Photo by Matt Spaulding
During one of the free hours I had over spring break, I began to file the new releases of 2014 into my collection and I started compiling and editing my list of favorites. This is never an easy thing to do. What separates one great release from being ranked above another? Either way, here it is.
D’Angelo- ‘Black Messiah’
I had a difficult time placing this one on my list. I have only owned it for about a month and after spending some time with it I think it could have put it higher on the list. However, here it is. Maybe I’ll update this list later. I’ve gotten immersed with this album since picking it up. It has a sloppy almost lo-fi quality to it similar to Sly and the Family Stone’s ‘There’s a Riot Goin’ on’. This is getting a lot of talk currently, but deserves it.
9. Sharon Van Etten- ‘Are We There’
She has a gorgeous voice that melts with the gorgeous melodies all over this record. These folk indie inspired tunes of heartbreak will pull you in before you are even aware what’s happening. She has been on a roll since 2012’s ‘Tramp’.
New Orlean’s sludge legends return with their first album in 14 years. Despite the passing of original drummer Joey LaCaze, whose drumming is on the record, there is an energy and drive to this one. For any fan, this is a welcome addition to the Eyehategod catalog and possibly even a good place to start for those curious about the band.
Wovenhand- ‘Refractory Obdurate’
While Wovenhand is known for their creepy southern gothic brand of folk this release has some more driving distorted moments. It is full of David Eugene Edwards’ passionate fire and brimstone vocals. This is definitely one of their best albums in several years.
6. Merchandise- ‘After the End’
This is the first album I’ve bought by this group. A good friend of mine has been trying to get my into them for years, but it just didn’t happen until now. He is a smart man and I should have been listening to them years ago. Merchandise have a lot in common with Manchester groups of the 80s such as The Stone Roses. It has nice bittersweet quality to many of the songs like The Church too.
5. Obiliterations- ‘Poison Everything’
Obliterations have a reverence for old hardcore. It shows in the excitement and energy contained on this disc. They aren’t completely reinventing a genre with this release, but it sounds very fresh, contagious and absolutely has their own unique dirge to it. I spent countless hours banging my fist on the steering wheel to this in traffic. The slower Black Flag style numbers are a nice touch.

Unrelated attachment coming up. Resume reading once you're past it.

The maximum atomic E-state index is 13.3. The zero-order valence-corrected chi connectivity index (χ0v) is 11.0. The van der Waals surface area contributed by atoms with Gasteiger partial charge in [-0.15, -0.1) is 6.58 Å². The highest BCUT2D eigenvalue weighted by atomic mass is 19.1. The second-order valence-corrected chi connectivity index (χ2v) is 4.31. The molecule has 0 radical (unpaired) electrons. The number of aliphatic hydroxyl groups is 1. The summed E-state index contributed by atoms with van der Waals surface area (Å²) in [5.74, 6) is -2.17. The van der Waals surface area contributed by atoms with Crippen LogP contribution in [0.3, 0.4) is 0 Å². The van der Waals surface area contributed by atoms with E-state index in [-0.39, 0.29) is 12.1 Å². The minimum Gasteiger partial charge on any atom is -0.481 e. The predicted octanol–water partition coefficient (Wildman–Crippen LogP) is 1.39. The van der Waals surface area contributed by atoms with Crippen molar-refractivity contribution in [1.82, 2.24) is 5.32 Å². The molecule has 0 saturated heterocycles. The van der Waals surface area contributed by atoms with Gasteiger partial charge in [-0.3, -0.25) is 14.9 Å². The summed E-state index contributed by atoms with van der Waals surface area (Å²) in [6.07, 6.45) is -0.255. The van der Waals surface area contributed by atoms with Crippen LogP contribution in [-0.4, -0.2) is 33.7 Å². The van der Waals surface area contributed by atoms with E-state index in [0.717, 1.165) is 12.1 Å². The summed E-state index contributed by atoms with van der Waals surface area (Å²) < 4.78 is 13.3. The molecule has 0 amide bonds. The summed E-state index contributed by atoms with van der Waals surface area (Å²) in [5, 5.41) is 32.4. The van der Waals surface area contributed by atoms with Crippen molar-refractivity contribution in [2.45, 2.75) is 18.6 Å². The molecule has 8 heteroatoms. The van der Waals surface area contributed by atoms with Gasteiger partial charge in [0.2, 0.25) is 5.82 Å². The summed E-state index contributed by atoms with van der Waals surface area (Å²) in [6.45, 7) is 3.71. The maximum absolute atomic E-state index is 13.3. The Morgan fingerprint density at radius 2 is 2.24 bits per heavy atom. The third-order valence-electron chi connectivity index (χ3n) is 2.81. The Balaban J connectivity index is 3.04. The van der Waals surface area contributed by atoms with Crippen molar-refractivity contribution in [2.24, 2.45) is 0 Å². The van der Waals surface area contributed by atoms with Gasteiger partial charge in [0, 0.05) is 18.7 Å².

4. Lee Bains III and the Glory Fires- ‘Dereconstructed’
Before I type a word about this record I have to say that anyone who hasn’t seen Lee Bains live must cancel any plans and travel any distance to make this happen. You will be ordering a PBR and singing along before the end of the first chorus. This is southern rock done intelligently and with barrels of passion and sincerity. Bains and the Glory Fires have been touring constantly. They played MOTR twice last year and are returning this April.
Bob Mould- ‘Beauty and Ruin’
This took several listens to grow on me despite being a huge fan of his solo work, Husker Du and Sugar. This definitely is the darker half of Mould’s return to guitar-oriented rock when compared to 2012’s “Silver Age.” There were moments that grabbed me immediately like “Tomorrow Morning,” but it took several listens for the whole thing to click. Once it got under my skin it didn’t leave my turntable for a week.
2. Trap Them- ‘Bliss***r’
Sorry, I am not allowed to type dirty words, but you get the picture. While there is obviously a certain amount of shock with the title, it perfectly sums up the mood of the record. This one is filled with original nasty riff after nasty riff that blend in with some surprising hooks. This is a juggernaut sledgehammer tossing truck of aggression that runs over most other so called aggressive bands.
1. The Afghan Whigs- ‘Do To The Beast’
Their first new album since 1998’s ‘1965’ is a welcome addition to their catalog. I would love pretty much anything that this group released. If this were an album of them improvising an opera, it would still crack my top ten. However, this is really, really good. It seems to me like a natural progression the work singer, Greg Dulli, has been doing with his other group The Twilight Singers, while still incorporating some of the aspects that made soul drenched rock outfit The Afghan Whigs so great.
Sun Kil Moon
Frontier Folk Nebraska
Cymbals Eat Guitars
Death From Above 1979
Wolves in the Throne Room